Waze, the navigation app owned by Alphabet's (GOOGL) Google unit, is quietly transforming into a ride-sharing service that could eventually rival the likes of Uber and Lyft.
The Wall Street Journal reports that the internet giant plans to make Waze's carpool service available in several U.S. cities and Latin America in the coming months, marking a massive expansion of the app that uses crowdsourced data to give real-time traffic and navigation information. It's unclear which cities the carpool service will be launched in.
"We look forward to potentially bringing Carpool to additional cities in the future," said Josh Fried, Waze Carpool's head of business development, in a statement. Fried declined to comment on any additional plans.
Waze carpool encourages regular drivers to pick up other users along their route and is, in most cases, several dollars cheaper than Uber or Lyft. Google decided to expand the carpooling service after it was piloted in Israel and San Francisco last February and received positive results, according to the Journal.
Google bought Waze for about $1 billion in 2013 and the service has since grown to 75 million users, up from the approximately 45 million users it had four years ago. Google has looked to utilize Waymo's vast user data that provides "incredibly accurate," up-to-date maps as a way of building out its other services, said Bob O'Donnell, president of market research firm TECHnalysis Research.
The user data from Waze has the potential to push Google to the forefront of autonomous driving technology, which it has been exploring through its Waymo self-driving car unit.
One of the biggest challenges to developing autonomous driving is having accurate road, traffic and other geographic information, O'Donnell said. Waze provides a wealth of dynamic information, such as where a pot hole might be located, that could potentially be used as a base for its autonomous driving technology.
"That kind of stuff is critical to autonomous driving," O'Donnell said, adding that Uber doesn't have as rich of driving and mapping data because only Uber drivers use their app, while Waze is used regularly by average consumers. "Uber has nothing compared to the number of cars on the road that are using Waze, so Waze can yield much richer data."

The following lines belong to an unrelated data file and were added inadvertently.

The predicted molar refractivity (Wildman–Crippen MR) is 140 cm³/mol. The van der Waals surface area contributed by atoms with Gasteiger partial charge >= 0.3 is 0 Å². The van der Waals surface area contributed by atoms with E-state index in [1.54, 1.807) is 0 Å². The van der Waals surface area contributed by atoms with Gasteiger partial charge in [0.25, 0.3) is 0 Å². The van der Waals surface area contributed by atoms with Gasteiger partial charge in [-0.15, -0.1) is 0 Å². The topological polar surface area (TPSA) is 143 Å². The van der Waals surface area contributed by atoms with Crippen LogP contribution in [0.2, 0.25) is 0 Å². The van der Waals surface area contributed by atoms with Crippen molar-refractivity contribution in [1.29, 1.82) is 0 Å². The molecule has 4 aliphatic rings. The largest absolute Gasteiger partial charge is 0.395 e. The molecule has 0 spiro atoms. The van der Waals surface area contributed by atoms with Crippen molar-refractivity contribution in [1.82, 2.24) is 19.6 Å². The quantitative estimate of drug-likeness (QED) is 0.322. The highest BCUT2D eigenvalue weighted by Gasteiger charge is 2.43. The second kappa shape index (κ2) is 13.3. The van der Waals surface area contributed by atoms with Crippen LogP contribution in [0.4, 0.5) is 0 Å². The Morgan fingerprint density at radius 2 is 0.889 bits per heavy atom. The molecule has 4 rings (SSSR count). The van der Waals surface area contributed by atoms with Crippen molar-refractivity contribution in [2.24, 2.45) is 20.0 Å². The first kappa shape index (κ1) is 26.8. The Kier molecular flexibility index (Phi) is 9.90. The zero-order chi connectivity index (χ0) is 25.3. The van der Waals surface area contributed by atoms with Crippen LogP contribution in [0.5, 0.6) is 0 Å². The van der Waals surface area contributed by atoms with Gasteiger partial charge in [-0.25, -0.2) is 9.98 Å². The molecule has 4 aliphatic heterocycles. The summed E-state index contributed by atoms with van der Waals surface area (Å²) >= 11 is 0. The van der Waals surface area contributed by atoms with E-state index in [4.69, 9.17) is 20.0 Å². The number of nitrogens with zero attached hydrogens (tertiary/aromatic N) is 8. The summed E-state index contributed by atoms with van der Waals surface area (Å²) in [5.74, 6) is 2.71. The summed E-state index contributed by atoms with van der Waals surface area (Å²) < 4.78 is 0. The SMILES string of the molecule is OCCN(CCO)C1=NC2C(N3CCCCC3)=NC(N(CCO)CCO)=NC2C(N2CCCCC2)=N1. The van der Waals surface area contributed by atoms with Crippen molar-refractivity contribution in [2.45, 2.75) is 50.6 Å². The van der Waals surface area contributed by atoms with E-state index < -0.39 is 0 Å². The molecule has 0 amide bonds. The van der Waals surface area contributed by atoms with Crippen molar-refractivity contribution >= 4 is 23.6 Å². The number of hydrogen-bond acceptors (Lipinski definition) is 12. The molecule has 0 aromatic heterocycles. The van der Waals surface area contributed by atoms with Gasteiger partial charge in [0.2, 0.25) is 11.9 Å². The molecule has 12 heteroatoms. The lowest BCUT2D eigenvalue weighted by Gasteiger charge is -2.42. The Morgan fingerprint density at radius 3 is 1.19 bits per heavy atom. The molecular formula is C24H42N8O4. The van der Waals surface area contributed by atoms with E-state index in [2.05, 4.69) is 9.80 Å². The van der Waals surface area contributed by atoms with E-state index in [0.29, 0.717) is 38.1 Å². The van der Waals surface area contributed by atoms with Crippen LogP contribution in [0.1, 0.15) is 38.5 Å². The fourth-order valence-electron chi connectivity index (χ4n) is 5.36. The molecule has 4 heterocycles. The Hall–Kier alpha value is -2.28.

Uber has encountered a number of problems in rolling out its own fleet of self-driving cars, including one vehicle that failed to stop for a red light during a test run in San Francisco. Uber yesterday announced that it would begin rolling out some self-driving cars in Arizona, which comes after the company pulled its self-driving cars off of roads in California due to the California DMV requesting it secure a permit for the 16-car fleet.
However, for all of Waze's wealth of user data, the service still isn't quite the same as Uber or Lyft's ride-sharing model, which employs drivers to pick up customers.
"It's obviously not a perfect substitute," said Jan Dawson, chief analyst at Jackdaw Research. "...It's a very different prospect to be trying out a new carpooling service versus trying to establish a profile for yourself as a professional driver."
Waze carpool riders may be more pressured to strike up a conversation with drivers, whereas in an Uber or Lyft vehicle, the taxi element is still mostly intact, allowing for riders to be antisocial if they want to, Dawson added.
Some Waze riders have also complained that a request must be made hours in advance and, on occasions, no drivers will accept their request, the Journal noted.
"For an extra two dollars, I might be inclined to say I'll call an Uber or Lyfy or jump into a taxi if there's one right in front of me," O'Donnell explained.
That said, the issues with delays might just be "teething problems" and Google will likely iron them out as Waze continues to grow in scale, Dawson added.
Uber and Lyft have gained widespread recognition in the ride-sharing market, in part, because of their massive TV, billboard and promotional advertising campaigns. Waze has a much different story of how it expanded its user base, largely growing by word of mouth.
Even though it was acquired several years ago by Google, Waze is also still in its early stages, O'Donnell noted.
"The question is will people get used to just jumping into cars, and yet that's kind of what happened with Uber and Lyft," O'Donnell said. "It's the same phenomenon, they just don't have a sticker in the front window."